KTM 1290 Super Adventure Review
Motorcycle Test By Trevor Hedge
KTM’s original twin-cylinder Adventure bikes were the real hard core adventure-tourer. The first KTM 950 Super Enduro is now already somewhat of a legend. It’s carburettor fed v-twin and Dakar inspired form the quintessentially hard core option when it comes to big-bore adventure touring. They are already very keenly sought after on the secondhand market.
Then came the 990 Adventure, which, particularly in the R specification with its extra ground clearance and real off-road ability, was again the weapon of choice for those that liked their off-road treks to be a little more adventurous than most.
More recently the 990 grew into the 1190, with, again, a hard-core R option complete with 21-inch front wheel, for those riders that favour off-road handling prowess above outright tarmac scratching on-road dynamics.
The 1190 also signalled a new technological era for KTM. In one model change they went from having the least electronic aids, and the most aggressive engine in the class, to having the best electronics package in motorcycling and excellent EFI response. The ABS and traction control systems, thanks to their new development partnership with Bosch, were a step ahead of what had been seen before.
Not only that, while the gruff and very angry LC8 engine had gained 196cc, it also went to finishing school for some manners, scoring an extra 33 horsepower over the previous R spec’ 990 in the process.
Despite the now prodigious 150 horsepower output, the 1190 was significantly easier to ride in tricky conditions than the 990. I know, I loved the 990 Adventure R I owned, but it was a very angry Mofo that did not suffer fools gladly.
Put the 1190 in off-road mode and the engine will find traction in places where a 990 would be slithering about all over the shop. For less experienced, or just simply more careful riders, the 1190 also has truly excellent ABS and traction control systems that really are a handy asset off-road that can truly save their bacon, while remaining unobtrusive enough to be left on by experienced riders without that horrible ‘computer says no’ feeling when it comes time to have fun.
For 2015 KTM have added two new machines to their adventure line-up. The 1050 Adventure, a more affordable and slightly lower specifcation version of the 1190, that still packs a significant punch and excellent eletronics suite. And the new big daddy of the range, the KTM 1290 Super Adventure.In this yarn it is this new mega all-roads Super Adventure that we will focus on.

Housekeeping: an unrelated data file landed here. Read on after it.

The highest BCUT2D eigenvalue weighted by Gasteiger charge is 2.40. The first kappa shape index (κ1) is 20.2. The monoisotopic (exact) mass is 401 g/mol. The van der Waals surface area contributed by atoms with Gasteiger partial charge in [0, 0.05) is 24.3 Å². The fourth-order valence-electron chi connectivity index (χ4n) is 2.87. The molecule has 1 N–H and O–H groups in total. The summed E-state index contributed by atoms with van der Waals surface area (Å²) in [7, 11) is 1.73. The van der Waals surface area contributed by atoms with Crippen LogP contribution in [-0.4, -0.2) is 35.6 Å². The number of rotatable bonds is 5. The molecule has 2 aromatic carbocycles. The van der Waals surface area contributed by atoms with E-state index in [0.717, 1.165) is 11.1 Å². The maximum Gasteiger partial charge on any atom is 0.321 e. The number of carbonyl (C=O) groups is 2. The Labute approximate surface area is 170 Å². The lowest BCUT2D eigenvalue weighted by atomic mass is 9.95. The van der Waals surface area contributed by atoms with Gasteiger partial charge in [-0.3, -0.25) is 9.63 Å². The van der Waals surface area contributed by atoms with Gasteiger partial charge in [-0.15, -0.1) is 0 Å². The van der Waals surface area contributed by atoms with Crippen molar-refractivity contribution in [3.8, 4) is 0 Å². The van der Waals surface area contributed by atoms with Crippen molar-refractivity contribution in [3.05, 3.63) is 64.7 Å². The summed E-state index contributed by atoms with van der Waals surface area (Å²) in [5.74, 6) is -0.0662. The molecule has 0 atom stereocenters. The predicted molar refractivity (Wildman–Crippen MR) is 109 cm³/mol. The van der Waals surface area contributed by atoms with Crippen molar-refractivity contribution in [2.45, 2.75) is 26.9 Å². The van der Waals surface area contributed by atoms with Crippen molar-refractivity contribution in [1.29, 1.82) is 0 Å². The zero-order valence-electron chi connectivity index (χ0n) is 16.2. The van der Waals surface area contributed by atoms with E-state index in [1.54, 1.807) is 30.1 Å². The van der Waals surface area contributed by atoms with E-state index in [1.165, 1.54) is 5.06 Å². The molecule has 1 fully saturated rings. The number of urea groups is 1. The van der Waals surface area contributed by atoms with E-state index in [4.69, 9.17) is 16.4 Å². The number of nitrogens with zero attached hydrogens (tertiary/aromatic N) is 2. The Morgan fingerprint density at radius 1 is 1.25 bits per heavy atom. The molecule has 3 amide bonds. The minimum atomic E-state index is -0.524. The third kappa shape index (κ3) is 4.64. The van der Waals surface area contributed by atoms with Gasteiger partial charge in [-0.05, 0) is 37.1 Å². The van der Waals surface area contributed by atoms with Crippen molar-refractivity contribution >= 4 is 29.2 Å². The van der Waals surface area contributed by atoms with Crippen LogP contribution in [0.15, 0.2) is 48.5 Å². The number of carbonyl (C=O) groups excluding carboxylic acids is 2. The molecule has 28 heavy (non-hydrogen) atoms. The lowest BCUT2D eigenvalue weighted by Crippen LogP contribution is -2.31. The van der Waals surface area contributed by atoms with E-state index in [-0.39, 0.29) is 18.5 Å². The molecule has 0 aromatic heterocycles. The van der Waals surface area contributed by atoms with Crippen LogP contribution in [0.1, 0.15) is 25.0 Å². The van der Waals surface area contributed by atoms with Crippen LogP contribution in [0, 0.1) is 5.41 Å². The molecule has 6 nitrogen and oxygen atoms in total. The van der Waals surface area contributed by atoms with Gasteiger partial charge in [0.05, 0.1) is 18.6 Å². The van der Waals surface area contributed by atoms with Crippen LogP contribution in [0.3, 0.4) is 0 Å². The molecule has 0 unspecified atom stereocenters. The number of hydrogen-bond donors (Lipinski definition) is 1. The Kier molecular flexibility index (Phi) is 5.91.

The first thing you notice about the 1290 Super Adventure, in comparison to its 1190 sibling, is clearly its sheer physical size and presence.
The 1290 Super Adventure is daunting, in the same way that BMW’s R 1200 GS Adventure is before the relationship is consummated.The extra width of the bike up front is due to the increased 30-litre fuel capacity. KTM then used the extra girth of the tank to shape a much more protective front cowling, better ducting to carry engine heat away from the rider, and bodywork flowing down to meet the forward edges of the wider tank which further helps shield the rider from the elements. The rear header is also insulated to help keep heat away from the rider’s nether regions at low speed.
There’s just no way of making a larger touring motorcycle with a big screen and weather protection look petite but, in the flesh, the 1290 Super Adventure does at least look quite classy. That impression aided by the beautifully finished, height-adjustable seats, which cosset your buttocks in a way that no other KTM can match.
The muffler is also quite attractive and the integrated pannier mounts nicely finished. Thanks to the move away from the high-mounted twin mufflers of the 990, the 1290 Super Adventure, likewise the 1190/1050 Adventure bikes, benefit from being able to position the luggage much closer to the centreline of the machine, the dynamic benefits of which, particularly off-road, I simply can’t overstate.
Once onboard, the 1290 Super Adventure shrinks around you, the machines confronting physical size and 229kg (without fuel) mass is quickly forgotten and you start throwing it around with the same sort of reckless abandon you exhibit on a large nakedbike. The upright riding position and wide bars giving a similar impression of invincibility from the saddle.